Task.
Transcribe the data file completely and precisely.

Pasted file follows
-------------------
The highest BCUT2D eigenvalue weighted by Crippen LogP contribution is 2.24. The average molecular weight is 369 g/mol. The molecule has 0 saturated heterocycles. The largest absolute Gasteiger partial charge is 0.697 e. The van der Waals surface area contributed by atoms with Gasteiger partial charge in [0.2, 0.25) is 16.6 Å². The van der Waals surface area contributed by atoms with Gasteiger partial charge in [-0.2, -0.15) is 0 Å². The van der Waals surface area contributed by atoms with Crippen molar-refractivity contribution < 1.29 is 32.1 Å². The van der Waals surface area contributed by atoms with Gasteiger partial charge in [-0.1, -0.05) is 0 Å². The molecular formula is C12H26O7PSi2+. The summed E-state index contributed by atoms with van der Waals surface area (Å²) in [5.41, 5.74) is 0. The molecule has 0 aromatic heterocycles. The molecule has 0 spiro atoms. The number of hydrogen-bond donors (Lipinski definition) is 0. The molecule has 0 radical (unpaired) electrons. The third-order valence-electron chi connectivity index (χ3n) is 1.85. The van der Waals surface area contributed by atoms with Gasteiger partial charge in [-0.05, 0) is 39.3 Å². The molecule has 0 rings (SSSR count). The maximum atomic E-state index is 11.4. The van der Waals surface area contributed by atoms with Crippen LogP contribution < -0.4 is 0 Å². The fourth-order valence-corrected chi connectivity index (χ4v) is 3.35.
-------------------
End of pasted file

The highest BCUT2D eigenvalue weighted by Crippen LogP contribution is 2.24. The average molecular weight is 369 g/mol. The molecule has 0 saturated heterocycles. The largest absolute Gasteiger partial charge is 0.697 e. The van der Waals surface area contributed by atoms with Gasteiger partial charge in [0.2, 0.25) is 16.6 Å². The van der Waals surface area contributed by atoms with Gasteiger partial charge in [-0.2, -0.15) is 0 Å². The van der Waals surface area contributed by atoms with Crippen molar-refractivity contribution < 1.29 is 32.1 Å². The van der Waals surface area contributed by atoms with Gasteiger partial charge in [-0.1, -0.05) is 0 Å². The molecular formula is C12H26O7PSi2+. The summed E-state index contributed by atoms with van der Waals surface area (Å²) in [5.41, 5.74) is 0. The molecule has 0 aromatic heterocycles. The molecule has 0 spiro atoms. The number of hydrogen-bond donors (Lipinski definition) is 0. The molecule has 0 radical (unpaired) electrons. The third-order valence-electron chi connectivity index (χ3n) is 1.85. The van der Waals surface area contributed by atoms with Gasteiger partial charge in [-0.05, 0) is 39.3 Å². The molecule has 0 rings (SSSR count). The maximum atomic E-state index is 11.4. The van der Waals surface area contributed by atoms with Crippen LogP contribution < -0.4 is 0 Å². The fourth-order valence-corrected chi connectivity index (χ4v) is 3.35.